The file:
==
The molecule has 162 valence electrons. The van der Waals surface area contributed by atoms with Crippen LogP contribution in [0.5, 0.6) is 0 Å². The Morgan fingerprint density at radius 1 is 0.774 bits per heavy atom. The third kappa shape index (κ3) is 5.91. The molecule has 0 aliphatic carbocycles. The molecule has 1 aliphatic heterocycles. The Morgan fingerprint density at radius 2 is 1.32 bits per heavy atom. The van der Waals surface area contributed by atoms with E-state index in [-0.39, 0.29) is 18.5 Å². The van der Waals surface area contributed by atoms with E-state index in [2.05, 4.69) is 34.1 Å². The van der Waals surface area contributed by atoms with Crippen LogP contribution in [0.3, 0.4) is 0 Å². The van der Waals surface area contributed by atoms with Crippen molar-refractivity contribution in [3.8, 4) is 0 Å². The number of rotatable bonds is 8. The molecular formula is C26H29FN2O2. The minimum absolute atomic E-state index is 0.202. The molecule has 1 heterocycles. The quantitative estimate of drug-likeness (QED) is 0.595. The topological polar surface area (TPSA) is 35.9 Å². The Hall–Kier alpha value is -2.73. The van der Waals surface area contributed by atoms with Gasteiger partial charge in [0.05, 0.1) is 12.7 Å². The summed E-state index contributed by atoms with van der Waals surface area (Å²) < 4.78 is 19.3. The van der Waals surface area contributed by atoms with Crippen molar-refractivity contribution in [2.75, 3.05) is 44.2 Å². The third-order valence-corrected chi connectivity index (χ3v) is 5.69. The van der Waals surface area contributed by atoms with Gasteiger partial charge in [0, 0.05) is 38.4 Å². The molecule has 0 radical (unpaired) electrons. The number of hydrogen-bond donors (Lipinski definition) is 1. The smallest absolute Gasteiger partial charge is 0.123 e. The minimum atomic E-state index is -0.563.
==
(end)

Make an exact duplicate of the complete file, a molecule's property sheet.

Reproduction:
The molecule has 162 valence electrons. The van der Waals surface area contributed by atoms with Crippen LogP contribution in [0.5, 0.6) is 0 Å². The Morgan fingerprint density at radius 1 is 0.774 bits per heavy atom. The third kappa shape index (κ3) is 5.91. The molecule has 0 aliphatic carbocycles. The molecule has 1 aliphatic heterocycles. The Morgan fingerprint density at radius 2 is 1.32 bits per heavy atom. The van der Waals surface area contributed by atoms with E-state index in [-0.39, 0.29) is 18.5 Å². The van der Waals surface area contributed by atoms with E-state index in [2.05, 4.69) is 34.1 Å². The van der Waals surface area contributed by atoms with Crippen LogP contribution in [0.3, 0.4) is 0 Å². The van der Waals surface area contributed by atoms with Crippen molar-refractivity contribution in [3.8, 4) is 0 Å². The number of rotatable bonds is 8. The molecular formula is C26H29FN2O2. The minimum absolute atomic E-state index is 0.202. The molecule has 1 heterocycles. The quantitative estimate of drug-likeness (QED) is 0.595. The topological polar surface area (TPSA) is 35.9 Å². The Hall–Kier alpha value is -2.73. The van der Waals surface area contributed by atoms with Gasteiger partial charge in [0.05, 0.1) is 12.7 Å². The summed E-state index contributed by atoms with van der Waals surface area (Å²) < 4.78 is 19.3. The van der Waals surface area contributed by atoms with Crippen molar-refractivity contribution in [2.75, 3.05) is 44.2 Å². The third-order valence-corrected chi connectivity index (χ3v) is 5.69. The van der Waals surface area contributed by atoms with Gasteiger partial charge in [0, 0.05) is 38.4 Å². The molecule has 0 radical (unpaired) electrons. The number of hydrogen-bond donors (Lipinski definition) is 1. The smallest absolute Gasteiger partial charge is 0.123 e. The minimum atomic E-state index is -0.563.